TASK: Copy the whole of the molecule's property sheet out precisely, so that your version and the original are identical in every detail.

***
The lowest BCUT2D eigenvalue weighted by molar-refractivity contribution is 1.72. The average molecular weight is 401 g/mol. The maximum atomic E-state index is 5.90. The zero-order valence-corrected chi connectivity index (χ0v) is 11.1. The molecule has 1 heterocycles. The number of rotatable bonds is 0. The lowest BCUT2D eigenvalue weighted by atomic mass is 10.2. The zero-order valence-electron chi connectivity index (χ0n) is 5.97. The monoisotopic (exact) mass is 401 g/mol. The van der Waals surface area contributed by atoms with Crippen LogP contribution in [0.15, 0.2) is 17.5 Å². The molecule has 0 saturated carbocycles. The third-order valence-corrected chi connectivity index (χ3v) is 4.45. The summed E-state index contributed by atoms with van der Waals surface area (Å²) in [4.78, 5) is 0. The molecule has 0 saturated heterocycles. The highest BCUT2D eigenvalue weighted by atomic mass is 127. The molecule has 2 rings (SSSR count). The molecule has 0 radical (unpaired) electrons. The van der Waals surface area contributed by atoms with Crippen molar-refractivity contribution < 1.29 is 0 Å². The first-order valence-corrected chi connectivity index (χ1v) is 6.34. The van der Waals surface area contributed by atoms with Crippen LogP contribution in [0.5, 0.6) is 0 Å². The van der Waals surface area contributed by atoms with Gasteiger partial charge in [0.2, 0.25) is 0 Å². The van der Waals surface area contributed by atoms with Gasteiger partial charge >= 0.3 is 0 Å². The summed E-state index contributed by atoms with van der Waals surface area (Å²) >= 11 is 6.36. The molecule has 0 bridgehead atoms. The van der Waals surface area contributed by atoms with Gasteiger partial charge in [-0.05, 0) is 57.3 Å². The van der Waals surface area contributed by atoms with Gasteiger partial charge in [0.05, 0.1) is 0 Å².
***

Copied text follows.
The lowest BCUT2D eigenvalue weighted by molar-refractivity contribution is 1.72. The average molecular weight is 401 g/mol. The maximum atomic E-state index is 5.90. The zero-order valence-corrected chi connectivity index (χ0v) is 11.1. The molecule has 1 heterocycles. The number of rotatable bonds is 0. The lowest BCUT2D eigenvalue weighted by atomic mass is 10.2. The zero-order valence-electron chi connectivity index (χ0n) is 5.97. The monoisotopic (exact) mass is 401 g/mol. The van der Waals surface area contributed by atoms with Crippen LogP contribution in [0.15, 0.2) is 17.5 Å². The molecule has 0 saturated carbocycles. The third-order valence-corrected chi connectivity index (χ3v) is 4.45. The summed E-state index contributed by atoms with van der Waals surface area (Å²) in [4.78, 5) is 0. The molecule has 0 saturated heterocycles. The highest BCUT2D eigenvalue weighted by atomic mass is 127. The molecule has 2 rings (SSSR count). The molecule has 0 radical (unpaired) electrons. The van der Waals surface area contributed by atoms with Crippen molar-refractivity contribution < 1.29 is 0 Å². The first-order valence-corrected chi connectivity index (χ1v) is 6.34. The van der Waals surface area contributed by atoms with Crippen LogP contribution in [0.5, 0.6) is 0 Å². The van der Waals surface area contributed by atoms with Gasteiger partial charge in [0.2, 0.25) is 0 Å². The van der Waals surface area contributed by atoms with Gasteiger partial charge >= 0.3 is 0 Å². The summed E-state index contributed by atoms with van der Waals surface area (Å²) >= 11 is 6.36. The molecule has 0 bridgehead atoms. The van der Waals surface area contributed by atoms with Gasteiger partial charge in [-0.05, 0) is 57.3 Å². The van der Waals surface area contributed by atoms with Gasteiger partial charge in [0.05, 0.1) is 0 Å².